Looking forward to retirement and being prepared for it are two very different things. Most individuals try to save money for the future, but life has a way of complicating even the most seemingly straightforward endeavors. Divorce is one of those live events that can make retirement preparations more difficult.
Social Security benefits comprise a large chunk of most people’s retirement income. The Social Security Administration reports that almost 50% of unmarried people collecting benefits rely on it for 90% of their income. This can sound very scary, especially to someone who is divorced and may not have benefits of his or her own to claim. This is a common situation for adults who stayed home to raise children or, for whatever other reason, did not work very much or at all.
The good news is that a divorcee can still claim Social Security benefits, not based on his or her own work history, but on an ex-spouse’s. When that person turns 62, he or she can collect as much as 50% of what the ex-spouse is eligible for (without actually impacting the ex-spouse’s own benefit payments) so long as the ex-spouse is already claiming benefits. An exception is if the ex-spouse is eligible to claim benefits, is not yet doing so, and the couple has been divorced for two years or more.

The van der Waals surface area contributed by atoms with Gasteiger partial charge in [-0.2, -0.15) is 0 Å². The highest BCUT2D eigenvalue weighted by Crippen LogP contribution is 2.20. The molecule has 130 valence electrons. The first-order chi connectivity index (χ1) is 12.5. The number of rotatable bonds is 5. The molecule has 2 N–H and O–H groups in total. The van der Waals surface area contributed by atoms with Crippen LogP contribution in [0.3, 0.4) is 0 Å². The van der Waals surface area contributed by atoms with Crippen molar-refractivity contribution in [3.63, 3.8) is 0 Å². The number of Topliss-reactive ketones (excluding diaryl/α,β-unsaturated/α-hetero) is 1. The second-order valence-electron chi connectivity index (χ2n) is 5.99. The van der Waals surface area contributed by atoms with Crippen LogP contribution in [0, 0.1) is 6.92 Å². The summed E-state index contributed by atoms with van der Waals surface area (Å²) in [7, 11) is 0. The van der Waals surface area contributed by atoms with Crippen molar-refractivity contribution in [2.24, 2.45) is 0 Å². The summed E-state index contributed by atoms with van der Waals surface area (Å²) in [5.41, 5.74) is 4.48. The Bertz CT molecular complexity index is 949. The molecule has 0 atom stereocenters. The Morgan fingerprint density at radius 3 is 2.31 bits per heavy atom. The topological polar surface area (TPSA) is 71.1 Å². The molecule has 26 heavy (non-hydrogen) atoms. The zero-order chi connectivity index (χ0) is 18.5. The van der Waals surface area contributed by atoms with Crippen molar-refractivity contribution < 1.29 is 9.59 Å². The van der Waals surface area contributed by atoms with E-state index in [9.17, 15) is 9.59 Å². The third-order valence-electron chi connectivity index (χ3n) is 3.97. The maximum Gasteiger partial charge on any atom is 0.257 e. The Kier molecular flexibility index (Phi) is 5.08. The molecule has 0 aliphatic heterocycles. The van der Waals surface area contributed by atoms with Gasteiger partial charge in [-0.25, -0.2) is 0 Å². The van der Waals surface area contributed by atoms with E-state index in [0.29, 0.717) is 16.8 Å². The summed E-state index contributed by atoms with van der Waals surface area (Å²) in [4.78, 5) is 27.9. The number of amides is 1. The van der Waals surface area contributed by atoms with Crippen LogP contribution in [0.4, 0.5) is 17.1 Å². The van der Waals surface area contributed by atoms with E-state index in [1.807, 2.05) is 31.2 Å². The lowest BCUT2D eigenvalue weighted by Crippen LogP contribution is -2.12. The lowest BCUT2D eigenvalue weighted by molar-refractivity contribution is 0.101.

However, retiring on Social Security benefits is not always enough, and dividing marital property can deeply impact how financially prepared an individual is for retirement. Understanding how to access Social Security benefits after divorce is just one step toward retirement preparations, but divorcees should also make wise decisions during property division and determine whether they qualify for spousal support.